O Come Emmanuel



                                                                                 Do you hear what I hear?

If the answer to the above questions is: Christmas music playing in every store and on every street corner, then you are correct.  Yes, it seems the commercial secular world has started its Christmas campaign extra early this year.  Why, just the other day I went to my local grocery store and not only were all the employees decked out in the traditional Christmastide clothing, but there was even a man dressed as Santa passing out candy canes (which were delicious, by the way) to all the people passing by.  Now, I’m no Grinch, but all of this premature holiday cheer is making me want to sneak into these places and steal all of their decorations and Christmas-themed items.

Don’t get me wrong, I love Christmas and everything that comes along with it.  However, it seems that most of the world has forgotten why Christmas isn’t traditionally celebrated until December 25th.  The reason is that there is another holiday season before it, that being the penitential yet joyous season of Advent.  Just as there can be no Easter without Lent, there can be no Christmas without Advent.  Or at least that’s how it should be, but unfortunately the modern world seems to have shunted Advent off to the side in favor of the more festive holiday of Christmas.

It shouldn’t come as a surprise to most of us Catholics that the secular world has done away with this precious holiday season, because while Advent-tide is a season of hope it is also a time of self-preparation and repentance.  Now is the time where we look within ourselves and see where we have gone astray from the Lord’s ways.  For the word Advent is Latin for “coming.” Our Lord is coming and we must use these few spare weeks we have before His birth to prepare ourselves and our souls for His arrival.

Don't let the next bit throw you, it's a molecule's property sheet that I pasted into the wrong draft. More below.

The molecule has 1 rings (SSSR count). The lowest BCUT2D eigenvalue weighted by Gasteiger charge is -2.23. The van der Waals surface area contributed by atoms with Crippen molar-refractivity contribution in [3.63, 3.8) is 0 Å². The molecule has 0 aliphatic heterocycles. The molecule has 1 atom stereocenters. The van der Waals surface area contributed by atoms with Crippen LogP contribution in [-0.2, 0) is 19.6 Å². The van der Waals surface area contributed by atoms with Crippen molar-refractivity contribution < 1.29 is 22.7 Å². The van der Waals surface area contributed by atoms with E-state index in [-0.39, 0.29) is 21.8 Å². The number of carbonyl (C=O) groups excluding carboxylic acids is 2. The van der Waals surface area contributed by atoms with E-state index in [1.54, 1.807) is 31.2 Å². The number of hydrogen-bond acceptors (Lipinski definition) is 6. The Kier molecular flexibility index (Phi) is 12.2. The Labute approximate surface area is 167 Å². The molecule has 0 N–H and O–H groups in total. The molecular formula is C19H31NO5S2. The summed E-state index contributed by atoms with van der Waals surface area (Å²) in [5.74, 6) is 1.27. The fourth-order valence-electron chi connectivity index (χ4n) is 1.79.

As with Lent, we can make ourselves ready for His coming by increased prayer, fasting and alms-giving.  But those aren’t the only things we can do.  We can also give Jesus the gift of our time through service to His body the church or to those in our community who need it most.  We can give Him the gift of a contrite heart by going to confession; we can give Him the gift of our love by visiting Him during Eucharistic adoration.

These next four weeks are a perfect chance for all of us to turn our hearts back to the Lord and rid ourselves of all the things that have been separating us from Him and His love.  The greatest gift we can give to Jesus this year for His birthday is a changed heart, for it has always been the only thing He has ever truly wanted from us.  So let us wait for the Incarnation of our Savior by using the time we have left for spiritual reflection and hopeful anticipation.  For the Messiah has come to save us from our sins and to reunite God and man for all eternity.  And so let our lips and our hearts sing that joyous refrain: “O Come, O Come, Emmanuel and ransom captive Israel, that mourns in lonely exile here, until the Son of God appear.  Rejoice, rejoice! Emmanuel shall come to thee, O Israel.



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